Emergency Eyewash Stations
By Gracie Hogue, BM
Notes: When treating patients, corrosive chemicals and debris and even splash and splatter from the patient’s oral cavity can end up in unprotected eyes. Because of this, it’s vital that an emergency eyewash station is nearby and up to OSHA’s standards. If you’re wondering if your practice even merits having one in the first place, OSHA answers you with a clear and resounding “YES”:
OSHA’s requirements at 29 CFR 1910.151(c), specify that "where the eyes or body of any person may be exposed to injurious corrosive materials, suitable facilities for quick drenching or flushing of the eyes and body shall be provided within the work area for immediate emergency use. As the standard states, an eyewash and/or safety shower would be required where an employee's eyes or body could be exposed to injurious corrosive materials. If none of the materials used in this work area is an injurious corrosive [chemical] (as indicated by SDS for each product), then an emergency eyewash or shower would not be required pursuant to 1910.151(c).
Take a look at your practice’s emergency eyewash station(s) and see if it matches up to these requirements:
- The emergency eyewash station should be located no further than a 15-second walk from the treatment area and sterilization area but not in an area where another contamination may occur. There should be absolutely no obstructions in the pathway between the hazard and the eyewash station, and in a normal traffic pattern for that area for one walking from the hazard to the eyewash station.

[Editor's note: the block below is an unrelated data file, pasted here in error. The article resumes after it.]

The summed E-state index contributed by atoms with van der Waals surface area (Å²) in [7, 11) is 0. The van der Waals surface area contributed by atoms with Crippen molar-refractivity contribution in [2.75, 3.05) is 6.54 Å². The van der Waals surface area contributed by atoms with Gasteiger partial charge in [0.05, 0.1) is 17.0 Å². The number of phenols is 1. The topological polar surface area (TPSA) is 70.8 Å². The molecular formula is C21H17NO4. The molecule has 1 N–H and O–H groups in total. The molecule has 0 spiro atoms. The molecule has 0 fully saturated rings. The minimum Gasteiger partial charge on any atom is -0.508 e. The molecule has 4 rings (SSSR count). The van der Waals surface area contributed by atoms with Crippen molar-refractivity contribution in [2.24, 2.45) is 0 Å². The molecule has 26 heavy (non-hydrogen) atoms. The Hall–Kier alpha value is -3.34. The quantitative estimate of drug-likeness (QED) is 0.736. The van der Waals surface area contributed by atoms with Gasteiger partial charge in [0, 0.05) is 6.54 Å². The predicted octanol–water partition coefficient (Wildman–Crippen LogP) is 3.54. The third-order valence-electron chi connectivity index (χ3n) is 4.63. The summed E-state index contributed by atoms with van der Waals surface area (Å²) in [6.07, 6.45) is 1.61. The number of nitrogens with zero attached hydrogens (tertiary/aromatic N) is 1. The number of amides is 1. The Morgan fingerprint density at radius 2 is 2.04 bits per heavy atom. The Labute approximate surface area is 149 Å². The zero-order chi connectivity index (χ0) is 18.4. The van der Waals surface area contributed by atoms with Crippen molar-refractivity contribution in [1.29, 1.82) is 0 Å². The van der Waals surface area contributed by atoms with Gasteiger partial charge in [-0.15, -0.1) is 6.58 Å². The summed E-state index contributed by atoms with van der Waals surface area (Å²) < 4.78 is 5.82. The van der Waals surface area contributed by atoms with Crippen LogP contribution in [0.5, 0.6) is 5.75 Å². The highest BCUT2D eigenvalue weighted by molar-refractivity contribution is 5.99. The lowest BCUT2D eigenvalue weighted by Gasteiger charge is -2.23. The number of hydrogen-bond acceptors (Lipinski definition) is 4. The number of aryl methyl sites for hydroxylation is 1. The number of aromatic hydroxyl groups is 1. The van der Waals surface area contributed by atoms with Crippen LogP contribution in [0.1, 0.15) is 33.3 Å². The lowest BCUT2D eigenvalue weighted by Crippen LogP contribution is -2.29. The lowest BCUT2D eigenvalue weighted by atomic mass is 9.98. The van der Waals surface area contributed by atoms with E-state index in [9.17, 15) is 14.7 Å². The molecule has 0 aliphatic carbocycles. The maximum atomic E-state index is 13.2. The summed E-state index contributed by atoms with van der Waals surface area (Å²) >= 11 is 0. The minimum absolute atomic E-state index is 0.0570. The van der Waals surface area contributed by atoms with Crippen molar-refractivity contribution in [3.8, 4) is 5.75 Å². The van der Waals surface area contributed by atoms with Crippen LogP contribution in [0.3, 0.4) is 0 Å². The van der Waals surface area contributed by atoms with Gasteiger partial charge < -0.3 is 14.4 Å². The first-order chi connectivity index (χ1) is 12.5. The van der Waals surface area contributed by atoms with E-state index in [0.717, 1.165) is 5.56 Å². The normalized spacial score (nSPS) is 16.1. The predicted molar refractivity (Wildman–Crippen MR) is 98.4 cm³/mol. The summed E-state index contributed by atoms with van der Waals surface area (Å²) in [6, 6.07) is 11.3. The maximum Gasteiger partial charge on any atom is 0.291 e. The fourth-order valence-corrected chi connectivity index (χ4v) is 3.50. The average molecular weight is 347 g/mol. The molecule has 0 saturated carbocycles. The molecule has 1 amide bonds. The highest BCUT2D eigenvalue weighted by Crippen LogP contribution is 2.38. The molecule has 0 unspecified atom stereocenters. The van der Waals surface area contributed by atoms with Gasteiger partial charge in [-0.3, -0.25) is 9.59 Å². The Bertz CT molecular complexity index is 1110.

- The water should be able to run from the eyewash station for at least 15 minutes, according to ANSI Z358.1-2014: “Eyewash stations should be designed to deliver fluid to both eyes simultaneously at a volume of not less than 1.5 liters/minute (0.4 gallons/minute) for 15 minutes.”
- The user should be able to use both hands to hold their eyelids open and the water to be flowing consistently into their eyes.
- The nozzles should be at least six inches from any obstruction and mounted between 33 and 45 inches above the floor.
- The water should be tepid (defined at between 60-100 degrees Fahrenheit). TIP: ANSI recommends that the water of the eyewash station be flushed weekly to prevent sediment-laden water to be the first contact to the person who needs it in an emergency.
If you check these steps and comply with OSHA, you’ll be sure that your eyewash station is compliant and ready for use in case of an emergency.